My writing would benefit from some self-discipline. Perhaps a schedule – for daily practice, for blogging, even for my personal journaling. Certainly some discipline of regular writing if I want to be working on a book!

My efforts to reach out to others is good but could improve.  I’ve wondered if I should have said “yes” to that job all those months ago. The answer of “no” was still the right decision, but at least a job would have put me in other people’s lives regularly. Instead, I can stay at home if I want to – don’t have to leave the house if I don’t feel like it. So I’m trying to build in regular commitments:  lunch dates with friends, a Tuesday Bible Study group, a weekly school prayer group that I rarely miss. The neighborhood friendship and prayer group restarted – I’ve attended two out of three times.

And I’m contributing at home, which is easy to do since we’ve become empty nesters and only have one pet. This was much more difficult with two kids, two cats and a dog! I keep house, take care of errands and make the space a respite for my husband and me at the end of his work days.

I’m building my own personal growth by reading about writing and knitting a blanket for the living room (the largest yarn project I’ve ever undertaken). I’m finding both of these things fun and fulfilling, and they stretch me a little.

But some days, on days I chose to not go anywhere, I wonder if I’m doing enough. I know women who do way more than I do in a day, certainly in a week. Working moms especially! It’s easy to write blogs about what I should be doing, harder to follow through in real life. Am I just lazy? I don’t like to think so – I think it’s part of my mental health need to keep “space” in my life, to not do too much. Still I judge myself.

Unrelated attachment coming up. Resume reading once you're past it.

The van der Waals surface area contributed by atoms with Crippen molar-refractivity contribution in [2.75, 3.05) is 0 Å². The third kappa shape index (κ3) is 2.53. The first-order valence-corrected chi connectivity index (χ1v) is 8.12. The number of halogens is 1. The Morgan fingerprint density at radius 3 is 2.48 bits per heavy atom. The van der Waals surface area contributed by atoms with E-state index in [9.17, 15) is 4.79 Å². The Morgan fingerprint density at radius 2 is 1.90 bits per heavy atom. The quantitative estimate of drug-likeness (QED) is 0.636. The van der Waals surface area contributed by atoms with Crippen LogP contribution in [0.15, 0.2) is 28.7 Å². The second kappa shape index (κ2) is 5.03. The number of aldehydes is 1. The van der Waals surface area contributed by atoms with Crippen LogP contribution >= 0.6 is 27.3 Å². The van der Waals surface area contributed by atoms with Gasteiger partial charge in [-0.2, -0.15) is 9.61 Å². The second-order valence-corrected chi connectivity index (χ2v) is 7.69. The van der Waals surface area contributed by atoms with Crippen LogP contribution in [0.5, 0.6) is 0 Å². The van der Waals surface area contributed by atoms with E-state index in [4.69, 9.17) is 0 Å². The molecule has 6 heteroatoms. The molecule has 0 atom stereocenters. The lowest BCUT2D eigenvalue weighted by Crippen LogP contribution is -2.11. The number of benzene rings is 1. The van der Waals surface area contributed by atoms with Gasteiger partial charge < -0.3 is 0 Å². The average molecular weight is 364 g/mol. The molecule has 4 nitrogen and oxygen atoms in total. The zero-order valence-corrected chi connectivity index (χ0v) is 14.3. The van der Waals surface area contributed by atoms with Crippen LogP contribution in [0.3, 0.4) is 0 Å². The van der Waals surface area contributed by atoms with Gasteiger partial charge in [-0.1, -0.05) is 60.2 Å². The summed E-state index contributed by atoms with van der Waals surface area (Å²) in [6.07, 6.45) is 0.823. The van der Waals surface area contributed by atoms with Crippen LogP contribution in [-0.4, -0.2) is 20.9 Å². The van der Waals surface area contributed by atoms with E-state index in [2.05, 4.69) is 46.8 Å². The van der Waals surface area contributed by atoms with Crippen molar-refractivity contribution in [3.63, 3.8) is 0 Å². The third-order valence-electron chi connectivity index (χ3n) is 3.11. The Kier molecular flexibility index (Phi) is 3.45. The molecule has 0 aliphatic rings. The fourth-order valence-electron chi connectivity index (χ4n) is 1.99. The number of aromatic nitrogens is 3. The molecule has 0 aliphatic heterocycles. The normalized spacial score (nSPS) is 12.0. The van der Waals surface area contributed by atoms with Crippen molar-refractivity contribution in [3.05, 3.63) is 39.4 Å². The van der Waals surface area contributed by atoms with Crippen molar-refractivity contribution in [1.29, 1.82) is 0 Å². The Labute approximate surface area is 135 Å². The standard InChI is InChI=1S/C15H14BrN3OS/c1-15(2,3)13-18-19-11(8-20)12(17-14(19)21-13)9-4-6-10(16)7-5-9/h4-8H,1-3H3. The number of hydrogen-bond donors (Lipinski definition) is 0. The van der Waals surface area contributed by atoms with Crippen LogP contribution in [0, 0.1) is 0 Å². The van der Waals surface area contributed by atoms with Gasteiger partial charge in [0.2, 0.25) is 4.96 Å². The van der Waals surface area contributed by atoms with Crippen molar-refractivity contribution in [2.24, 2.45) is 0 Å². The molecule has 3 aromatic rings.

God’s Word says that Jesus has given us everything we need to live a life that pleases God by getting to know Jesus in increasing measure (2 Peter 1:3). Am I living in a way that pleases God? When I have my daily quiet time, when I start by focusing on who He is and when I commit my day to Him, I can trust that I am doing what He has called me to, and perhaps I don’t need to question these things.

It’s always about priorities and obedience – letting God put order to my hours and then doing what He wants me to each day. He wants me to take good care of my body, to get exercise, to reach out to others and share Him, to care for my family. I can remember to ask Him for motivation and self-discipline, and then obey Him when I see He’s given me the time to do it.